Legend has it that Charles Darwin–Mr. Evolution himself–came across a bombardier beetle. He’s a naturalist, so he’s the kind of guy that hunts around for rocks and animals; he was looking for beetles on this particular day. I guess he didn’t bring containers, or maybe he couldn’t reach them in his pockets, because he had two valuable beetle species–one in each hand. He spotted another bug that must have been too beautiful to let go, and he had to act quick to get it, so he stuck one of the beetles in his mouth and reached for the third. The following is paraphrased from one of Darwin’s letters to a friend[1]: “…so that in despair I gently seized one of the [beetles] between my teeth, when to my unspeakable disgust & pain the little inconsiderate beast squirted his acid down my throat & I lost [all 3 bugs].” So you may not want to try and catch these guys with your bare hands, and especially not with your mouth.

All of this is true. We have been talking about the real world here, but in our own lives, these bombardier beetles actually show up, somehow, in ways you maybe wouldn’t expect.

The mechanism of the bombardier beetle’s wet fart is actually similar to a weapon from World War II. The German “buzz” bomb (the V-1, it’s called) uses pulse jet propulsion that’s similar to the beetle’s rapid butt-spray. Both the beetle and the bomb produce a pulsed jet through these “microexplosions”, which are intermittent chemical reactions.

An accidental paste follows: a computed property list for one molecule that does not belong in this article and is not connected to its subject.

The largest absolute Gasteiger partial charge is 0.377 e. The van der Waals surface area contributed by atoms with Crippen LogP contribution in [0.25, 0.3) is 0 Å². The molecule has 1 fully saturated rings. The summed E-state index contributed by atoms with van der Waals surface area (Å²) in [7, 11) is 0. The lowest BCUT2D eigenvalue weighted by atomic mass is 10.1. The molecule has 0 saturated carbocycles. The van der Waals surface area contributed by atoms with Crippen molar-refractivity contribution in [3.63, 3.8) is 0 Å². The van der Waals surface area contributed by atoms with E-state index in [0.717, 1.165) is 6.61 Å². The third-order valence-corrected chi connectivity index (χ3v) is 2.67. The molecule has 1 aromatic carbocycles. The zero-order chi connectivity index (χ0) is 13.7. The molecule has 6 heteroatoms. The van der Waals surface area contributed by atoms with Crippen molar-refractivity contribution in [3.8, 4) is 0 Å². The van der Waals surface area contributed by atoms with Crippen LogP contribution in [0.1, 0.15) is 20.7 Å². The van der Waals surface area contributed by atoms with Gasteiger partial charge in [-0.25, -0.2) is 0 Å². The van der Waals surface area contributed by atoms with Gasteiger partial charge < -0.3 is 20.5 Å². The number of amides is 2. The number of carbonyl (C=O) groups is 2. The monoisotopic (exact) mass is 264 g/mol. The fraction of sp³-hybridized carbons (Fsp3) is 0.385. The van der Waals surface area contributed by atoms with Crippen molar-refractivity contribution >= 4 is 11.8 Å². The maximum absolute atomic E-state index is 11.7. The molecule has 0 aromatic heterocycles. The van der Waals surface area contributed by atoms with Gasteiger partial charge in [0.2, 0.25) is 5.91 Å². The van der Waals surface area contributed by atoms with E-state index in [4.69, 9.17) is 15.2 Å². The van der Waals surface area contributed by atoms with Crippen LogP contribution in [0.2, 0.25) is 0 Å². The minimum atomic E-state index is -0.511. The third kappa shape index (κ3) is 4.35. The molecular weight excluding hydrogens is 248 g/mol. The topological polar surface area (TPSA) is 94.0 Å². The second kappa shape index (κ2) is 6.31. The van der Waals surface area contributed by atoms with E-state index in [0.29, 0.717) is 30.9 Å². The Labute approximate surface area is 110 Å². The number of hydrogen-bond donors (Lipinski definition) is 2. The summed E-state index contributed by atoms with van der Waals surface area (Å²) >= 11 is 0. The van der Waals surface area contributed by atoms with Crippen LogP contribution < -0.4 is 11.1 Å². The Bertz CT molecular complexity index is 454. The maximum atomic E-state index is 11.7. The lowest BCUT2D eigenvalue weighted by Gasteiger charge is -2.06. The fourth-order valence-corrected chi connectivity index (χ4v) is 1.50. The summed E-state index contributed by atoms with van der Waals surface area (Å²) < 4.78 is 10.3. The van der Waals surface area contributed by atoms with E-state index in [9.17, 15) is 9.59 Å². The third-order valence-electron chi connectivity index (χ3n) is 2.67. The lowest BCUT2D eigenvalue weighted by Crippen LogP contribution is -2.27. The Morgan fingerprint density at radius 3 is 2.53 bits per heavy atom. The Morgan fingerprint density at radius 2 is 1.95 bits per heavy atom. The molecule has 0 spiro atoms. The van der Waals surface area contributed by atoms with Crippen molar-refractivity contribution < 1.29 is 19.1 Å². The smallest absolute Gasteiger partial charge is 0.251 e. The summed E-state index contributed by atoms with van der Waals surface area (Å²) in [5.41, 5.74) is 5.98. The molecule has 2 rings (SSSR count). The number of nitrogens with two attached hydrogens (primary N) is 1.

Plus, some researchers built an experimental contraption that mimics the spray action of the bombardier beetle. Such technology can make your shaving cream warm as you spray it out of the can and is designed to “administer a lather that is pleasantly hot”[2].

And that is the story of the beetle that farts to defend itself.

I don’t know whether a beetle like this can get bamboozled by its enemy into being eaten. Maybe if it’s caught by such surprise, or maybe if it’s old and frail, or already dead or something. Nor do I know how this beetle survives the scalding hot toxic mess that must splash onto itself in these desperate situations. But it’s something to think about.

This is a snack–not a meal–of science, but it is all you will get on hugabug this week. You just remember–hug a bug.


from Dean et al. 1990 (Science)

(Click the picture to see it larger)

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Other related things around the internet:

Video of a bombardier beetle spraying an ant. Action starts at 0:50; includes a great fart noise at 1:58.

What the heck, NPR? An artist’s rendering of the bombardier beetle and its attacker, a beetle’s-eye view.

Tom Eisner, entomologist extraordinaire, invited Mira Sorvino to teach one of his classes at Cornell University. Eisner named a beetle chemical after her.

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just a couple References:

[1] ^ Darwin Correspondence Project

[2] ^ Aneshansley & Eisner 1969 (Science)

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One response to “hugabug 1: Bombardier beetle

  1. Great piece! You squeezed a lot that expounds on the science into 5 minutes: Darwin (science history), WWII (world history) and technological applications (every capitalist’s dream of what science is good for – in the past, present, and future).